Anti-Slavery Sympathy Meeting, Assembly Buildings, Philadelphia, December 16, 1859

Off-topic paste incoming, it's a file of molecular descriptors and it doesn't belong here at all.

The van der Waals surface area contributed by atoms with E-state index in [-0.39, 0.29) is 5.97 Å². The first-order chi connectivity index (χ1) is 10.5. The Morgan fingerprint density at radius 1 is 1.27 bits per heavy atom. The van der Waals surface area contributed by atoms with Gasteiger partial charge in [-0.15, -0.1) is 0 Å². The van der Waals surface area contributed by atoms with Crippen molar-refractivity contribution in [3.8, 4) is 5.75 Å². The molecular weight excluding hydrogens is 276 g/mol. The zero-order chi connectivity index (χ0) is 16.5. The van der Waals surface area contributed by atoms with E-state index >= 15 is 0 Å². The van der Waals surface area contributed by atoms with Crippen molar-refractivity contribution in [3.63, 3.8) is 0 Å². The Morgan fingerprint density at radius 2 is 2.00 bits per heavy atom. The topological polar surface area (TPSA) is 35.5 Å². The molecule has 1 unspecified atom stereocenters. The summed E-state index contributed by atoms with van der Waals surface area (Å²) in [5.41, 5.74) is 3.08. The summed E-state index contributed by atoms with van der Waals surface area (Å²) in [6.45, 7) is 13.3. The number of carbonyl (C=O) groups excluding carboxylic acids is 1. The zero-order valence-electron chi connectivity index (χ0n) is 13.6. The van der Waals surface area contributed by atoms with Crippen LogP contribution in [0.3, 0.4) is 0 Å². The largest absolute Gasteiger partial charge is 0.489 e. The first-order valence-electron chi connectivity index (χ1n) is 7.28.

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138 Anti-Slavery Sympathy Meeting, 1859 spiritual, and which had proved mighty, through God, as far as they had been wielded, to the pulling down of this stronghold. She believed, if they continued to wield these weapons, they would go on, conquering and to conquer. * * * * LUCRETIA MOTT took the platform, and spoke at some length, urging the importance of faithfulness to the great work in which they were engaged which is not merely to protect the fugitive, but to enlighten the public on the great sin of American slavery, and so to hasten the time when the chains of every slave in the land shall be broken. PD “Twenty-Sixth Annual Meeting of the American Anti-Slavery Society,” National Anti-Slavery Standard, May 21, 1859 1. LM’s long-time friend and PASS activist James M. McKim (1810–74) stated that the antislavery movement was already “improving our politics, meliorating our religion, and raising the standard of public and social morals.” On May 10 Parker Pillsbury had stated that the AASS had been too tolerant of institutions such as the Republican Party and the New York Independent, who make “specious and strong anti-slavery pretensions and professions” but who are “still in governmental or ecclesiastical union and fellowship with slavery and slaveholders” (National Anti-Slavery Standard, May 21, 1859). 2. The New York Times (May 13, 1859) stated that LM had left a Quaker meeting of one thousand women “who were determined to make Anti-Slavery one of the great points for which they would hereafter contend.” This meeting was probably the Philadelphia Yearly Meeting of Women Friends, which LM attended on May 10. Slavery was discussed then, only in milder language than the New York Times reports (Friends Intelligencer, vol. 16, no. 16 [July 2, 1859], 244–46). Anti-Slavery Sympathy Meeting, Assembly Buildings, Philadelphia, December 16, 1859 Mrs. Lucretia Mott explained the circumstances of the expulsion from the Hall, characterizing it as the proceeding of a pro-slavery mob, and commenting very severely upon the indignities offered.1 The same thing had happened before. Pennsylvania Hall was burned, and the next year the Mayor requested that no Anti-Slavery meeting should be held, and that prominent Abolitionists should not be seen walking the streets in the company of colored persons.2 Now they are asked to get redress by law, which they spurn contemptuously. The goods are stored in the upper saloon of the Assembly Buildings, and Mrs. Mott hoped that their partial mutilation would only increase the anxiety to purchase them. The meals prepared for yesterday will be there in readiness after this meeting, and although, perhaps, they will not taste quite so well as then, their spoiling should also be cheerfully accepted. * * * * Mrs. Mott replied to a voice from the audience that had the goods on exhibition at the Fair not been removed yesterday, they would have been held in the Hall until to-morrow noon, when the leases of the premises would expire, and then thrown out or disposed of in any way that seemed best to the authorities. Pennsylvania Anti-Slavery Society, 1860 139 Mrs. Mott proceeded to compliment the press (or a large portion of it) for its co-operation with the cause of justice. Since the trial of Daniel Dangerfield3 the Abolitionists have had great confidence in the reporters of most of the papers.4 PD “Anti-Slavery Sympathy Meeting This Morning,” Anti-Slavery Bugle, December 31, 1859, from the Philadelphia Evening Bulletin, December 16, 1859 1. Before this meeting, tension was already high in Philadelphia over the execution of John Brown (b. 1800) on December 2. Some Philadelphians had held a mass “Union” rally on December 13 to condemn Brown and other abolitionists, including LM, for their “disunion doctrines.” On December 12 the annual PFASS Anti-Slavery Fair had opened at the Concert Hall, but on December 15 officers served a “writ of ejectment” because proslavery factions had objected to the fair’s flag extending over Chestnut Street. The fair thus moved to the Assembly Buildings nearby. According to the Anti-Slavery Bugle, “One sentiment prevailed—that of deep indignation at the intervention of the civil authorities in the progress of the Fair at Concert Hall, and at the demonstrations in front of, and outside National Hall, last evening” (Anti-Slavery Bugle, December 31, 1859; Liberator, December 30, 1859; National Anti-Slavery Standard, December 24, 1859; Palmer, 292–93; report by Mary Grew in Hallowell, 392; see also Bacon, 195). 2...


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